One of our most significant yet dimly recalled presidents, Jackson was a battle-hardened warrior, the founder of the Democratic Party, and the architect of the presidency as we know it. His story is one of violence, sex, courage, and tragedy. With his powerful persona, his evident bravery, and his mystical connection to the people, Jackson moved the White House from the periphery of government to the center of national action, articulating a vision of change that challenged entrenched interests to heed the popular will–or face his formidable wrath.

The greatest of the presidents who have followed Jackson in the White House–from Lincoln to Theodore Roosevelt to FDR to Truman–have found inspiration in his example, and virtue in his vision.Jackson was the most contradictory of men. The architect of the removal of Indians from their native lands, he was warmly sentimental and risked everything to give more power to ordinary citizens.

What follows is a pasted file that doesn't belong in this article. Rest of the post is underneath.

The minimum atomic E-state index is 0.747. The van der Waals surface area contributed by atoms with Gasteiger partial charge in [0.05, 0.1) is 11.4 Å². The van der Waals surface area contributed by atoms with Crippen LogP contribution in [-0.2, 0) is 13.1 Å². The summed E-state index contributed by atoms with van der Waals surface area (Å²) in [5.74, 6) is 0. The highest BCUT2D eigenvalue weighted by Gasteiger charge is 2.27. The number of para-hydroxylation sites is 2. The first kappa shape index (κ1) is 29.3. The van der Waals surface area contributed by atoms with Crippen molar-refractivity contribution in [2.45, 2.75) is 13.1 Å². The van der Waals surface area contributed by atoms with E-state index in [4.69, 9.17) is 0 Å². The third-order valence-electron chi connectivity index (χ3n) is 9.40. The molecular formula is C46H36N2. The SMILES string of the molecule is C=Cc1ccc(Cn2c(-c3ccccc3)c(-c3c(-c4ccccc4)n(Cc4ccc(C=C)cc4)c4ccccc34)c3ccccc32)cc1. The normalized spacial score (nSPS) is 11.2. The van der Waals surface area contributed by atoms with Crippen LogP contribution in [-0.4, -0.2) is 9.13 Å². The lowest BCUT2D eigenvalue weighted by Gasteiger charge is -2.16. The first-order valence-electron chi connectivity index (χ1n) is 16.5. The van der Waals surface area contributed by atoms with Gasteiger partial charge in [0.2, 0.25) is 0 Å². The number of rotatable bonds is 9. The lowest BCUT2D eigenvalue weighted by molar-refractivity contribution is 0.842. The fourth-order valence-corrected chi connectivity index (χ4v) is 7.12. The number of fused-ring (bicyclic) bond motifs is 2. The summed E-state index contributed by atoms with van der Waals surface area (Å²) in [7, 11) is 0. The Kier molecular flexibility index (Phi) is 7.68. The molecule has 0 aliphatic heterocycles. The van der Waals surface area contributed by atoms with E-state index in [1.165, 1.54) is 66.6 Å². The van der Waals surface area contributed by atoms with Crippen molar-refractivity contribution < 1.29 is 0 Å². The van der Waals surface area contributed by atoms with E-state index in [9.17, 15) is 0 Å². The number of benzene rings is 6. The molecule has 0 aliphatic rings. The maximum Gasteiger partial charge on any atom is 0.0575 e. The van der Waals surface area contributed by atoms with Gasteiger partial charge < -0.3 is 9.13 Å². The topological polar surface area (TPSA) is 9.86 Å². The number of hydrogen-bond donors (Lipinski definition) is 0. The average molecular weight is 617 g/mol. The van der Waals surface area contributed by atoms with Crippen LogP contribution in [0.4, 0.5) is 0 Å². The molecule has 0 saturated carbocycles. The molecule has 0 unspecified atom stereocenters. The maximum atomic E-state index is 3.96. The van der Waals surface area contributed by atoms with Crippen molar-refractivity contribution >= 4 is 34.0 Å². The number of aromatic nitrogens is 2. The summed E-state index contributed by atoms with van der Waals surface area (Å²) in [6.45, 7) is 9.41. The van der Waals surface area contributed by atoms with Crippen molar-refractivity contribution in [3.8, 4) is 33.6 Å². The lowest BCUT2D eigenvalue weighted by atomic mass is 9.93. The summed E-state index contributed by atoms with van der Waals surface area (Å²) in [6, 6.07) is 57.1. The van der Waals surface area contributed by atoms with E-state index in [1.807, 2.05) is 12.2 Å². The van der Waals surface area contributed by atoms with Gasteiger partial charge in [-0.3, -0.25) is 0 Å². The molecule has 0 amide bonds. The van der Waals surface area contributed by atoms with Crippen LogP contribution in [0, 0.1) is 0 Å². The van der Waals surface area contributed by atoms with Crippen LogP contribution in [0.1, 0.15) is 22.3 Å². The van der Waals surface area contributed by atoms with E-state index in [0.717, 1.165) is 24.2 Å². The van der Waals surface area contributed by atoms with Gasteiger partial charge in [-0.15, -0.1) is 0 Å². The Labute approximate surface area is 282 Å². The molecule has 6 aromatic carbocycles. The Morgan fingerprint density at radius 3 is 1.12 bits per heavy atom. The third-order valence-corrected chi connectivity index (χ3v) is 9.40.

He was, in short, a lot like his country: alternately kind and vicious, brilliant and blind; and a man who fought a lifelong war to keep the republic safe–no matter what it took. Jon Meacham in American Lion has delivered the definitive human portrait of a pivotal president who forever changed the American presidency–and America itself.

Exclusive Amazon.com Q&A with Jon Meacham and H.W. Brands On the eve of the historic 2008 presidential election, we were fortunate to chat with historians Jon Meacham and H.W. Brands (author of Traitor to His Class: The Privileged Life and Radical Presidency of Franklin Delano Roosevelt) on the similarities of their presidential subjects and how the legacies of FDR and Jackson continue to shape the political world we see today.

Amazon.com: One of Andrew Jackson's childhood friends once remarked that when they wrestled, "I could throw him three times out of four, but he never stayed throwed." How emblematic is this of Jackson's career? Meacham: Utterly emblematic. Jackson was resilient, tough, and wily, rising from nothing to become the dominant political figure of the age.